Introduction to Ecological Intensification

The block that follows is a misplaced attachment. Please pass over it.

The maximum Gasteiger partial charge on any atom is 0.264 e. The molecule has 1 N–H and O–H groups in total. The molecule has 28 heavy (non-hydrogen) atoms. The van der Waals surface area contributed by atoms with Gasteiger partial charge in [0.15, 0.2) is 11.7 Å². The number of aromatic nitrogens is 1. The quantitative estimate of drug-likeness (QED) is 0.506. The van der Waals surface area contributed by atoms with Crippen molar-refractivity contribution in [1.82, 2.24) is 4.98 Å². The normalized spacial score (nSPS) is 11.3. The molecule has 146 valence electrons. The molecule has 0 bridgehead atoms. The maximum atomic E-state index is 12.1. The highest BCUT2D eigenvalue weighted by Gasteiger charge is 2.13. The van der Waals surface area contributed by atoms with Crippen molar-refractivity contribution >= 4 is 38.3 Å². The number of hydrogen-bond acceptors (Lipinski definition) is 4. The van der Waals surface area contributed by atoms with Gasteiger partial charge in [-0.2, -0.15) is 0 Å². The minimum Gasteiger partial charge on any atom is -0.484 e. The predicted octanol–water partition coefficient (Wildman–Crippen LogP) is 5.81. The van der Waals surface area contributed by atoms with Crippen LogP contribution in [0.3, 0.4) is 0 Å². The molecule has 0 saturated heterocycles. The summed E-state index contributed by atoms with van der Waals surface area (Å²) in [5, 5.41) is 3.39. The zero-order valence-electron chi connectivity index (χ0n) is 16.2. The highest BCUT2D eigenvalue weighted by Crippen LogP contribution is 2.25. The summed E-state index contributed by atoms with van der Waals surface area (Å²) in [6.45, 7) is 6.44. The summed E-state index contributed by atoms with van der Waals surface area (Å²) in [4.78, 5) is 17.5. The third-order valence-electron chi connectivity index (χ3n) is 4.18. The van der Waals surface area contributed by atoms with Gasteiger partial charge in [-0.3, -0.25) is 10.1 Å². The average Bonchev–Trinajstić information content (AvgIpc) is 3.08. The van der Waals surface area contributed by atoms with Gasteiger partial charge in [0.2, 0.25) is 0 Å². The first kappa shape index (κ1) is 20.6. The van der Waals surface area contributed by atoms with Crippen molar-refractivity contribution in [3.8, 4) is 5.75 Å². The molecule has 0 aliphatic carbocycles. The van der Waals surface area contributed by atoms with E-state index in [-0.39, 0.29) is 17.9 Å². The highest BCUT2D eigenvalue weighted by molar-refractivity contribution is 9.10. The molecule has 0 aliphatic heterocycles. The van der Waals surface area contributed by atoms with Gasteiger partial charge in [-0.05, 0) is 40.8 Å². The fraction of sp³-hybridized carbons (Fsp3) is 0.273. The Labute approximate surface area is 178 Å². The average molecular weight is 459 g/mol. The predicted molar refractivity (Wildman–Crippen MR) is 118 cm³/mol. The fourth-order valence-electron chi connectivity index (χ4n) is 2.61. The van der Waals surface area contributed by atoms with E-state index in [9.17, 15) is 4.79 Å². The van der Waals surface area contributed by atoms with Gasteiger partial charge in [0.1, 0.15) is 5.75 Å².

Ecological Intensification (EI) is the state-of-the-art management of crop production focused on increasing yield per unit of land. EI seeks to approach the attainable yield of farming systems; ideally, yields within 75-85 percent of their physiological maximum for a given soil and climate. Yield increases are fundamental in feeding a rapidly expanding world population, and meeting increasing biofuel demands. As a result of yield increases from EI, the need to break-out new land for grain production will be reduced. The system promotes less use of marginal and erodible land for crop production, leaving these areas in restored or native conditions. This means more land is available for wildlife habitat, recreation and other purposes. As a consequence of projected population growth, non-agricultural land uses will be in greater demand. Another impact of EI is increased carbon sequestration; which is achieved because of the greater residue biomass that accompanies higher yields. Additional crop residue from this increased production can also provide environmental benefits such as reduced water, sediment, nutrient runoff, and reduced wind erosion—ultimately improving water and air quality [19]. For more on Ecological Intensification, see BIOEN3, Unit 2.